California votes to allow commies work in government jobs

California votes to allow commies work in government jobs
California has voted to eliminate a Cold War-era law that allows state workers to be fired if they are found to be communists.

The California State Assembly voted narrowly in favor of approving Assembly Bill 22 Monday, introduced by Assemblyman Rob Bonta. The bill received a 41-vote majority and it will now go to the Senate.

The 1953 law was a result of the ‘Red Scare’ in the 1940s and ’50s which was spearheaded by Senator Joseph McCarthy and allowed for public employees to be fired for being a member of the Communist Party.

The existing law says a public employee could be be dismissed if “he or she advocates or is knowingly a member of the Communist Party or of an organization which, during the time of his or her membership, the employee knows advocates the overthrow of the Government of the United States or of any state by force or violence.”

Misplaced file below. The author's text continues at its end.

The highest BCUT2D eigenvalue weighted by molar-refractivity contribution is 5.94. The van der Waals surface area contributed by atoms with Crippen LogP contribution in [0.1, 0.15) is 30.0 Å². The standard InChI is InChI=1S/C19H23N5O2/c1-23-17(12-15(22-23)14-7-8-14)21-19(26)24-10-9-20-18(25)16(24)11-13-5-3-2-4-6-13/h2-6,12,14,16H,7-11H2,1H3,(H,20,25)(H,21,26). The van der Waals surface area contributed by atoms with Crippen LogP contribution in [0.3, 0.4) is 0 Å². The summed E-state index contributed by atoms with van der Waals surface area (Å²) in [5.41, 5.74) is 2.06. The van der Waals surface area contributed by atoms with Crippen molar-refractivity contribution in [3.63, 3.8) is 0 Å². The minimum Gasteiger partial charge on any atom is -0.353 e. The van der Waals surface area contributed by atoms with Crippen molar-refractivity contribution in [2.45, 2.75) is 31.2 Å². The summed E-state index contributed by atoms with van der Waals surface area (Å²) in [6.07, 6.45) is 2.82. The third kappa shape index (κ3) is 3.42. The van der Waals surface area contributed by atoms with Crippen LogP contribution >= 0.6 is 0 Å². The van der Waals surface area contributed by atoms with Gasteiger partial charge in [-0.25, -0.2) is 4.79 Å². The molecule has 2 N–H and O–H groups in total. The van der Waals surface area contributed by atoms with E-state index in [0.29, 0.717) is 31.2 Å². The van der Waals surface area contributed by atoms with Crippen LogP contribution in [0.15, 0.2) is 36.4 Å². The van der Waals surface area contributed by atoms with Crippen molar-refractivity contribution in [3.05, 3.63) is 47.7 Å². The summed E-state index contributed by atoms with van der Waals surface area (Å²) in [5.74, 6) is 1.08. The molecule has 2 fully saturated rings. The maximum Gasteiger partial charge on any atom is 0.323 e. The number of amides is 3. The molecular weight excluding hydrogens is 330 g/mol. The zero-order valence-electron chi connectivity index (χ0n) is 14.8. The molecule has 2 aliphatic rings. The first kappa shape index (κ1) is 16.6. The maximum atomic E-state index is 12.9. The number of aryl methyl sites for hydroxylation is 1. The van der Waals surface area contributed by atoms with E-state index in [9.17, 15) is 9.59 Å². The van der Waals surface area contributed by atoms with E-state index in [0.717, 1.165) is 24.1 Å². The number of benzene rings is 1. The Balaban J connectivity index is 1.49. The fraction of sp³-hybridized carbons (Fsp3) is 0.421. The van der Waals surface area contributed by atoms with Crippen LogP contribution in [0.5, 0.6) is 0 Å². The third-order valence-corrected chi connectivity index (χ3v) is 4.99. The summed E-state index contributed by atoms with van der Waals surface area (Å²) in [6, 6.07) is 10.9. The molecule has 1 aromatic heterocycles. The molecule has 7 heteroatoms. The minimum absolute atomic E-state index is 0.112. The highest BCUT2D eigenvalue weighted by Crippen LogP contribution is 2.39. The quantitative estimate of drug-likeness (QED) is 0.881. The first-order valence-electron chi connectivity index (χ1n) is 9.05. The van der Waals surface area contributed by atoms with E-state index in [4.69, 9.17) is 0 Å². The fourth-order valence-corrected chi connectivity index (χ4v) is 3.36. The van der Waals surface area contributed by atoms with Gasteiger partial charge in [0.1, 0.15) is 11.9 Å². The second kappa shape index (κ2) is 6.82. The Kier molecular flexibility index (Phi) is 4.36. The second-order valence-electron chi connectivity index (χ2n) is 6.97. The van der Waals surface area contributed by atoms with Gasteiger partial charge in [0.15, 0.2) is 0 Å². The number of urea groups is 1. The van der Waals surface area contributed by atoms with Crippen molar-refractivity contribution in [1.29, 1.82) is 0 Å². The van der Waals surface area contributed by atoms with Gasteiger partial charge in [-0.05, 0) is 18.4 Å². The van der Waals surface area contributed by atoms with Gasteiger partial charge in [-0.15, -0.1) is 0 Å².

The bill calls for the removal of the Communist Party reference as well as the existing text which states an employee can be called before a governing body to “answer, under oath, specified questions, including questions related to knowing membership in the Communist Party.”

Some of the Assembly Republicans argued against changing the law.

"This bill is blatantly offensive to all Californians," Republican Assemblyman Travis Allen said. "Communism stands for everything that the United States stands against."

Republican Assemblyman Randy Voepel said communists were “still a threat.”

The news has been met with mixed reaction online. While some support modernising the law, others fear the bill spells disaster.